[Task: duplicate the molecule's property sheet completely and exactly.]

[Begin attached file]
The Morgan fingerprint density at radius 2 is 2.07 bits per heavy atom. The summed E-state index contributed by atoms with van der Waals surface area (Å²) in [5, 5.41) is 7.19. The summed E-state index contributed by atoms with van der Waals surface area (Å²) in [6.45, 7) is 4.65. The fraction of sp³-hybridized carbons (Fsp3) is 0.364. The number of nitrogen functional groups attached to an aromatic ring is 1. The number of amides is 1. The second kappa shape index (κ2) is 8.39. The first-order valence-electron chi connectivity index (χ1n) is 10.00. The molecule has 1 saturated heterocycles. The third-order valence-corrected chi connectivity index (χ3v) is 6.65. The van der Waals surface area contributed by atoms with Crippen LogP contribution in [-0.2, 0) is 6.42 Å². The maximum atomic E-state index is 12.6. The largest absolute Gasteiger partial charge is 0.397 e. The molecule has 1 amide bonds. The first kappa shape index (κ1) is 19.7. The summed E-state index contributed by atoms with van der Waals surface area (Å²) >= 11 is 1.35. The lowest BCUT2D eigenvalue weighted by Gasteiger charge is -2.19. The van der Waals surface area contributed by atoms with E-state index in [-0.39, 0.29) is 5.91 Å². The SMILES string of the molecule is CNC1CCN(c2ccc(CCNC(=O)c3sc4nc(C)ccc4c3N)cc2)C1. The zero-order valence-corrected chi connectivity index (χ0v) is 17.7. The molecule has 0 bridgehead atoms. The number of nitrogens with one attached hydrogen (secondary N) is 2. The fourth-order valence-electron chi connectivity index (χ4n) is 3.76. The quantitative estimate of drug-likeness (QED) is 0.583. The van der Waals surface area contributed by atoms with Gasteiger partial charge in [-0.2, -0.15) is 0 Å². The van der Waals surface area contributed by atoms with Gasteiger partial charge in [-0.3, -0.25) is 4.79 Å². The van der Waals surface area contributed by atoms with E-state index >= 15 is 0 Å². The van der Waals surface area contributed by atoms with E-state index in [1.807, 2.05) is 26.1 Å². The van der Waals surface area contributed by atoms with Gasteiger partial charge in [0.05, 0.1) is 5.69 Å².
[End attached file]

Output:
The Morgan fingerprint density at radius 2 is 2.07 bits per heavy atom. The summed E-state index contributed by atoms with van der Waals surface area (Å²) in [5, 5.41) is 7.19. The summed E-state index contributed by atoms with van der Waals surface area (Å²) in [6.45, 7) is 4.65. The fraction of sp³-hybridized carbons (Fsp3) is 0.364. The number of nitrogen functional groups attached to an aromatic ring is 1. The number of amides is 1. The second kappa shape index (κ2) is 8.39. The first-order valence-electron chi connectivity index (χ1n) is 10.00. The molecule has 1 saturated heterocycles. The third-order valence-corrected chi connectivity index (χ3v) is 6.65. The van der Waals surface area contributed by atoms with Crippen LogP contribution in [-0.2, 0) is 6.42 Å². The maximum atomic E-state index is 12.6. The largest absolute Gasteiger partial charge is 0.397 e. The molecule has 1 amide bonds. The first kappa shape index (κ1) is 19.7. The summed E-state index contributed by atoms with van der Waals surface area (Å²) >= 11 is 1.35. The lowest BCUT2D eigenvalue weighted by Gasteiger charge is -2.19. The van der Waals surface area contributed by atoms with E-state index in [-0.39, 0.29) is 5.91 Å². The SMILES string of the molecule is CNC1CCN(c2ccc(CCNC(=O)c3sc4nc(C)ccc4c3N)cc2)C1. The zero-order valence-corrected chi connectivity index (χ0v) is 17.7. The molecule has 0 bridgehead atoms. The number of nitrogens with one attached hydrogen (secondary N) is 2. The fourth-order valence-electron chi connectivity index (χ4n) is 3.76. The quantitative estimate of drug-likeness (QED) is 0.583. The van der Waals surface area contributed by atoms with Gasteiger partial charge in [-0.2, -0.15) is 0 Å². The van der Waals surface area contributed by atoms with Gasteiger partial charge in [-0.3, -0.25) is 4.79 Å². The van der Waals surface area contributed by atoms with E-state index >= 15 is 0 Å². The van der Waals surface area contributed by atoms with E-state index in [1.807, 2.05) is 26.1 Å². The van der Waals surface area contributed by atoms with Gasteiger partial charge in [0.05, 0.1) is 5.69 Å².